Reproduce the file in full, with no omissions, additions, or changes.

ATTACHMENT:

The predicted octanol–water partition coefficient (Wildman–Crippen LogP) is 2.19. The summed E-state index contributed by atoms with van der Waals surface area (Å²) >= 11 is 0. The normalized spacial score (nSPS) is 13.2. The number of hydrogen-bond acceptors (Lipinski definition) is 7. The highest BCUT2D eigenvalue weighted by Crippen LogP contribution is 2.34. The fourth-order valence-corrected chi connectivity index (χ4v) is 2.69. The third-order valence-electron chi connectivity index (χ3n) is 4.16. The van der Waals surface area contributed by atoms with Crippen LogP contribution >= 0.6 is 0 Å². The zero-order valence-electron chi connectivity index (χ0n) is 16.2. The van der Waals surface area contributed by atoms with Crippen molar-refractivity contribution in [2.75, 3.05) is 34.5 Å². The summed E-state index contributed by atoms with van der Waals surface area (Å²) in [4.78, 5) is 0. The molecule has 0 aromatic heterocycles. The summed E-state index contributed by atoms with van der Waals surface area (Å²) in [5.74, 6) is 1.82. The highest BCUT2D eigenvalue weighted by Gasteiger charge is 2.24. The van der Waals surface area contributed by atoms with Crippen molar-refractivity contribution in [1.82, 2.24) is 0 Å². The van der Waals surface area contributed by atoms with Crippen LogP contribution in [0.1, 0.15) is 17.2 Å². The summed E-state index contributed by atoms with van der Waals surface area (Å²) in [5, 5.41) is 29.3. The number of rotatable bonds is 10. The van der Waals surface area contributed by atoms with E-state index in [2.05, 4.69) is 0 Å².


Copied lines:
The predicted octanol–water partition coefficient (Wildman–Crippen LogP) is 2.19. The summed E-state index contributed by atoms with van der Waals surface area (Å²) >= 11 is 0. The normalized spacial score (nSPS) is 13.2. The number of hydrogen-bond acceptors (Lipinski definition) is 7. The highest BCUT2D eigenvalue weighted by Crippen LogP contribution is 2.34. The fourth-order valence-corrected chi connectivity index (χ4v) is 2.69. The third-order valence-electron chi connectivity index (χ3n) is 4.16. The van der Waals surface area contributed by atoms with Crippen LogP contribution >= 0.6 is 0 Å². The zero-order valence-electron chi connectivity index (χ0n) is 16.2. The van der Waals surface area contributed by atoms with Crippen molar-refractivity contribution in [2.75, 3.05) is 34.5 Å². The summed E-state index contributed by atoms with van der Waals surface area (Å²) in [4.78, 5) is 0. The molecule has 0 aromatic heterocycles. The summed E-state index contributed by atoms with van der Waals surface area (Å²) in [5.74, 6) is 1.82. The highest BCUT2D eigenvalue weighted by Gasteiger charge is 2.24. The van der Waals surface area contributed by atoms with Crippen molar-refractivity contribution in [1.82, 2.24) is 0 Å². The van der Waals surface area contributed by atoms with Crippen LogP contribution in [0.1, 0.15) is 17.2 Å². The summed E-state index contributed by atoms with van der Waals surface area (Å²) in [5, 5.41) is 29.3. The number of rotatable bonds is 10. The van der Waals surface area contributed by atoms with E-state index in [2.05, 4.69) is 0 Å².